FILE – Chief Public Health Officer of Canada Dr. Theresa Tam listens to questions at a press conference on COVID-19 at West Block on Parliament Hill in Ottawa, on Tuesday, March 24, 2020. THE CANADIAN PRESS/Justin Tang

FILE – Chief Public Health Officer of Canada Dr. Theresa Tam listens to questions at a press conference on COVID-19 at West Block on Parliament Hill in Ottawa, on Tuesday, March 24, 2020. THE CANADIAN PRESS/Justin Tang

14-day quarantine is key, but hospitals preparing for potential COVID-19 ‘surge’: Tam

Influx of snowbirds, March break travellers expected

Although the Canadian government is doing what it can to prepare for snowbirds and spring break travellers returning to the country, its chief medical health officer said hospitals are preparing for a “surge” in COVID-19 cases.

Dr. Theresa Tam answered questions Sunday about health care systems throughout the provinces that are readying community centres, arenas and other buildings as make-shift COVID-19 treatment facilities.

“Of course, given the various influxes, like the March break returnees that are still coming back or snowbirds, hospitals are trying to prepare for that surge,” Tam said.

She said the most “fundamental public health measure” was to ensure returning travellers remained in quarantine for 14 days.

“The penalties are substantial if you do not.”

Earlier this week, Deputy Prime Minister Chrystia Freeland said travellers who return to Canada as of March 25 will have their contact information collected and authorities will follow-up to make sure they are following instructions. Canada shut its borders earlier this month to slow the spread of COVID-19, but repatriation flights have brought hundreds home.

READ MORE: Canada now mandating all returning travellers to quarantine: Freeland

Under the Quarantine Act, any person who causes “a risk of imminent death or serious bodily harm to another person while wilfully or recklessly contravening this act” could be subject to a max fine of up $1 million and a three-year prison term, or a fine of $300,000 and a six-month prison term, for an indictment conviction or a summary conviction, respectfully.

Tam said many hospitals have decreased their ICU occupancy rates by 50 per cent as they prepare for more COVID-19 patients.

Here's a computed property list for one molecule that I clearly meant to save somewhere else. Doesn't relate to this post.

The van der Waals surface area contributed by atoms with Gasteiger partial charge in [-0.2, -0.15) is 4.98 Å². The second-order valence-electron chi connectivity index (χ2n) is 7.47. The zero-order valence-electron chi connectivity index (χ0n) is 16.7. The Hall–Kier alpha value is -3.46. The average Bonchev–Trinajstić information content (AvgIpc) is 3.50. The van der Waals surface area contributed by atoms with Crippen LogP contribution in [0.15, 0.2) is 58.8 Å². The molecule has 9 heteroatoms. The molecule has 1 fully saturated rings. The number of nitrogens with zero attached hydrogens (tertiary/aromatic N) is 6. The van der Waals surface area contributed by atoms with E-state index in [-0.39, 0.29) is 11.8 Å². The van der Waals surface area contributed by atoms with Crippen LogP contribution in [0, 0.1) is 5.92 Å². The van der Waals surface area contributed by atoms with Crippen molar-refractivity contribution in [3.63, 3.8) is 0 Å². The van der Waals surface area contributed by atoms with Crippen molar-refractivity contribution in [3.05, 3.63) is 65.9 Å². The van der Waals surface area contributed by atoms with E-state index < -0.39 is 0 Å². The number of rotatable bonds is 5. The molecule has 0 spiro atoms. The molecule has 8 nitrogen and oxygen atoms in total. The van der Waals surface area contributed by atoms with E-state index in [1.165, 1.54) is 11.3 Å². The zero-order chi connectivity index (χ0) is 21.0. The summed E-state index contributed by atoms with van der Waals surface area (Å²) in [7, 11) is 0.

Many hospitals, including B.C., have discharged patients and cancelled elective procedures, hoping to be ready for any possible influx of patients. As of Sunday, Canada had recorded 5,866 positive cases of the virus, and 63 deaths. The death rate is about one per cent, Tam said, and three per cent of patients have ended up in intensive care. More than 205,000 people have been tested for COVID-19.

Tam said she was cautiously optimistic after seeing the modelling released by B.C. within the past few days. Health officials there say 45 per cent of COVID-19 patients have recovered, but despite the good news, Tam said the next week will be critical in determining where Canada’s situation goes.

COVID-19: Canadian cases, by province

Speaking on Tuesday, B.C. Health Minister Adrian Dix said hospital bed occupancy was at 66 per cent across the province, down from an average of 103.5 per cent. He said the critical care bed occupancy rate is at 55 per cent. At a press conference later that week, Dix said the province has now cleared more than 3,900 beds, 371 of them critical care beds.

B.C. health authorities have identified 17 “primary COVID” hospital care sites, and is planning to use all hospital sites as needed to meet demand. Total ventilator-capable beds currently are at 705, including beds and equipment usually used for surgical patients.

On Sunday, Dr. Howard Njoo, deputy chief public health officer, said the feds are working on a Canada-wide inventory of ventilators, but acknowledged that an earlier estimate that 5,000 will be needed is likely now out-of-date.

“It’s difficult to say what number of ventilators is needed because what we’re planning to do is prepare the systems so we never have that peak requirement,” Njoo said. The government has ordered an additional 600 ventilators, Tam said.

“We’re pulling out all the stops to try and get access to whatever we have,” she said, noting there are “supply issues, globally” for masks and other personal protective equipment.

READ MORE: No plans to call in military right now to enforce COVID-19 quarantine, Trudeau says

READ MORE: B.C. is seeing the highest rate of COVID-19 recovery in Canada, and there’s a few reasons why

– With files from Tom Fletcher/Black Press Media